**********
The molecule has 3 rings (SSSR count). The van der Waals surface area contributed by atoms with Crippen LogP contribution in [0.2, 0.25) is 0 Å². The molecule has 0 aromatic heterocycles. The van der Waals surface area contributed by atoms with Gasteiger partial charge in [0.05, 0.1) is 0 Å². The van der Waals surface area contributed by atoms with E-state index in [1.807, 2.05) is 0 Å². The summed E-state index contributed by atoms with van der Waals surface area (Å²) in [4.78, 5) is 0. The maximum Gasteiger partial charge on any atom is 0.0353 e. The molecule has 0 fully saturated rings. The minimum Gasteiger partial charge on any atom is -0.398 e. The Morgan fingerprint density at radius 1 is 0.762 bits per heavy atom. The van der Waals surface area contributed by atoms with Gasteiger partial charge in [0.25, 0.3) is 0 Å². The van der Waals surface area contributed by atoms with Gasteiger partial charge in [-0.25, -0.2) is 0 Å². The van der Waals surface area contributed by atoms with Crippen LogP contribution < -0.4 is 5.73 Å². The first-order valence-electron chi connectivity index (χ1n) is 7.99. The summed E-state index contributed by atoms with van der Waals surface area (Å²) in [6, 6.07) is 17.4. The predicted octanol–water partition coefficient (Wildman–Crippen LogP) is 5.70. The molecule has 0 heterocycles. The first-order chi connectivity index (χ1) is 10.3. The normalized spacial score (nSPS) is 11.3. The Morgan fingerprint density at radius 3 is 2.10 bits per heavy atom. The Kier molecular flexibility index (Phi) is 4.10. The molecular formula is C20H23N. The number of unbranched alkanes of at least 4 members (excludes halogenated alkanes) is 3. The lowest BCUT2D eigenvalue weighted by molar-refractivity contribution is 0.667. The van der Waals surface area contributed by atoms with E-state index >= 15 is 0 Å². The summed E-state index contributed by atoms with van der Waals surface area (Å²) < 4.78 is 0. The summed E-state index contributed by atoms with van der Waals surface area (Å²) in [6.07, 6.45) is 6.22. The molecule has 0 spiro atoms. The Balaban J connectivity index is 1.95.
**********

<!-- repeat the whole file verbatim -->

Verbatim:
The molecule has 3 rings (SSSR count). The van der Waals surface area contributed by atoms with Crippen LogP contribution in [0.2, 0.25) is 0 Å². The molecule has 0 aromatic heterocycles. The van der Waals surface area contributed by atoms with Gasteiger partial charge in [0.05, 0.1) is 0 Å². The van der Waals surface area contributed by atoms with E-state index in [1.807, 2.05) is 0 Å². The summed E-state index contributed by atoms with van der Waals surface area (Å²) in [4.78, 5) is 0. The maximum Gasteiger partial charge on any atom is 0.0353 e. The molecule has 0 fully saturated rings. The minimum Gasteiger partial charge on any atom is -0.398 e. The Morgan fingerprint density at radius 1 is 0.762 bits per heavy atom. The van der Waals surface area contributed by atoms with Gasteiger partial charge in [0.25, 0.3) is 0 Å². The van der Waals surface area contributed by atoms with Gasteiger partial charge in [-0.25, -0.2) is 0 Å². The van der Waals surface area contributed by atoms with Crippen LogP contribution < -0.4 is 5.73 Å². The first-order valence-electron chi connectivity index (χ1n) is 7.99. The summed E-state index contributed by atoms with van der Waals surface area (Å²) in [6, 6.07) is 17.4. The predicted octanol–water partition coefficient (Wildman–Crippen LogP) is 5.70. The molecule has 0 heterocycles. The first-order chi connectivity index (χ1) is 10.3. The normalized spacial score (nSPS) is 11.3. The Morgan fingerprint density at radius 3 is 2.10 bits per heavy atom. The Kier molecular flexibility index (Phi) is 4.10. The molecular formula is C20H23N. The number of unbranched alkanes of at least 4 members (excludes halogenated alkanes) is 3. The lowest BCUT2D eigenvalue weighted by molar-refractivity contribution is 0.667. The van der Waals surface area contributed by atoms with E-state index >= 15 is 0 Å². The summed E-state index contributed by atoms with van der Waals surface area (Å²) < 4.78 is 0. The summed E-state index contributed by atoms with van der Waals surface area (Å²) in [6.07, 6.45) is 6.22. The molecule has 0 spiro atoms. The Balaban J connectivity index is 1.95.